Last year while I was in New Jersey on a lecture tour, Thomas, my host, discussed how his meditation practice had helped him calm a potentially dangerous situation.
Thomas is the superintendent of a small, rural school district. He had recently suspended the high school wrestling coach for verbally abusing his players. The suspension had enraged the coach and his large, extended family—so much so, that some of them had physically threatened Thomas.
One Sunday Thomas was working alone in the district office, when four cars came to a screeching halt in front of his building. Out came a furious mob of the coach’s relatives. As they charged into the building, Thomas called his daughter to notify school security.
In the seconds remaining, Thomas centered his energy within and waited for the approaching storm. His “guests” barged into his office and began yelling, trying to intimidate him. Calmly, and without fear, Thomas listened to their tirade about why he was wrong to suspend the coach, and then quietly explained why he had made that decision.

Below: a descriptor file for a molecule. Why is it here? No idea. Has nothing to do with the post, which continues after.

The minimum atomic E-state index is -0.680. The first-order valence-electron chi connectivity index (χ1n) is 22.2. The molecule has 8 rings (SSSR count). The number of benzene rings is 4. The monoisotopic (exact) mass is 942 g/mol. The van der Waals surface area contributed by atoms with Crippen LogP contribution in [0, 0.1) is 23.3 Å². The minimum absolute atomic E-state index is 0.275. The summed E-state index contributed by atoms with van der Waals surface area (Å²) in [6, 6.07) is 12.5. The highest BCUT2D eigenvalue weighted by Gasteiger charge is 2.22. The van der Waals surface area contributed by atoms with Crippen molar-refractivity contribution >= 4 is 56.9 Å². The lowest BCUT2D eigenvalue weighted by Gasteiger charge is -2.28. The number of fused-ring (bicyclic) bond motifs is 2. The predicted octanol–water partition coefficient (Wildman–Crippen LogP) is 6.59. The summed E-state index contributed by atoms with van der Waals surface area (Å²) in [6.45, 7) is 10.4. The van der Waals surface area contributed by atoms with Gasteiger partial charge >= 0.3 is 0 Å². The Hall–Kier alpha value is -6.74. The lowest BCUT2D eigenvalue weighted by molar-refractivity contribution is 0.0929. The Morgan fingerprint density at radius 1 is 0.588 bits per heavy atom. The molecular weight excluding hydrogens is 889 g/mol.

The coach’s relatives were very physical people, who respected strength. Thomas’ demonstration of courage and centeredness won them over. Soon afterwards, they not only accepted but also helped to resolve the situation with the coach.
Centered energy is stronger than dissipated, reactive energy. The more centered we are, the more outer events adjust themselves to our inner control.
Meditation is the art of learning to live from one’s center. It brings our consciousness dynamically into the spine, putting us in tune with God and our spiritual nature.
Lahiri Mahasaya’s advice for overcoming any problem was always the same—to meditate more. Through regular meditation, we literally change our destiny.